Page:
Our mothers are often the cooks in the family, showing their love by nurturing and feeding us. They made us little snacks and bagged lunches, comfort food when we needed it most, prepared holiday meals for umpteen relatives, and baked cookies and cakes for birthdays. So many family memories revolve around gathering to eat, and our mothers are usually at the center of that experience, making things happen in the kitchen. Today we share some personal stories from our staff about their mothers and grandmothers and the powerful food memories associated with them.
We want to honor and thank all the mothers who cooked for us … and instilled in us a love for food. Happy Mother’s Day to all the moms out there!
How Duck a l’Orange Changed Kristen’s Life
Kristen told this story on her job interview at D’Artagnan. We’re not saying that it got her a job, but it’s a great story.
I am an only child and a childhood cancer survivor, so I was totally spoiled. When I was about 2 years into remission from Hodgkin’s disease, I decided that I wanted to make duck a l’orange for Christmas. My mother indulged me, of course, and we found a D’Artagnan duck at the store – I clearly remember the logo and everything. Yes, I overcooked it – because I was 12! And I used Saucy Susan, which I’m mortified to recall, instead of making my own sauce. But my mother let me cook it myself, making sure I didn’t burn the house or the dinner, and it was an empowering experience for me. Honestly, that’s when my interest in food really took root.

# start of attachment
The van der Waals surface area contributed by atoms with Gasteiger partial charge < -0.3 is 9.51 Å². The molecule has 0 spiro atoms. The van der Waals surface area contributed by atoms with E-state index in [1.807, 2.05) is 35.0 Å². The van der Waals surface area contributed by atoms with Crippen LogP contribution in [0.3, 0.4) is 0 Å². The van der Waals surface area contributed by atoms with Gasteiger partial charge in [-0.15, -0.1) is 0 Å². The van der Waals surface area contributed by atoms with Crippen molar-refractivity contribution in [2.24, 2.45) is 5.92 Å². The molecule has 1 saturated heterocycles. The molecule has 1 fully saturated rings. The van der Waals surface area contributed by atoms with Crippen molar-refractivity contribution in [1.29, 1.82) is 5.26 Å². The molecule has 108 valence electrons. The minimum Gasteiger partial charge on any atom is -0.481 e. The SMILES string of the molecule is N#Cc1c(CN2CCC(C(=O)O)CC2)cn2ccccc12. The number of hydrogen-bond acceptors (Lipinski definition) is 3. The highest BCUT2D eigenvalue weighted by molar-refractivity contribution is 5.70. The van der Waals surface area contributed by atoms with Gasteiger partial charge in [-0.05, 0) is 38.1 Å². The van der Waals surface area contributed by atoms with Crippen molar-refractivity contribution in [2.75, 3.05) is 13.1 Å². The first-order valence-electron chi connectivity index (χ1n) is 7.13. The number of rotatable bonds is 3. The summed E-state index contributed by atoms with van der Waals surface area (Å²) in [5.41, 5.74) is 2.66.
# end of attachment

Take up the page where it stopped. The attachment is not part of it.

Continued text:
Kristen – Sales Manager
Try your hand at making duck a l’orange with our easy-enough-for-a-12-year-old recipe (we bet Kristen could have used this!).
Christophe in the Kitchen with Grand-Mère
Our corporate chef is from Lyon, where food is virtually a religion. His grandmother opened his eyes to the power of fine food and inspired his destiny in the kitchen. Don’t you wish everyone had a grandmother like that?
I have sweet memories of my grandmother, always in the kitchen behind the gas range, cooking typical dishes from Lyon: quenelles of pike with sauce Nantua, saucisson brioché, and gateau de foie (a kind of savory flan made with duck liver), and many more! She often made the famous tarte aux pralines for dessert. Thanks to my grandmother, I developed a passion for high-quality products, like those we got directly from the farm, at the market, and in the family garden.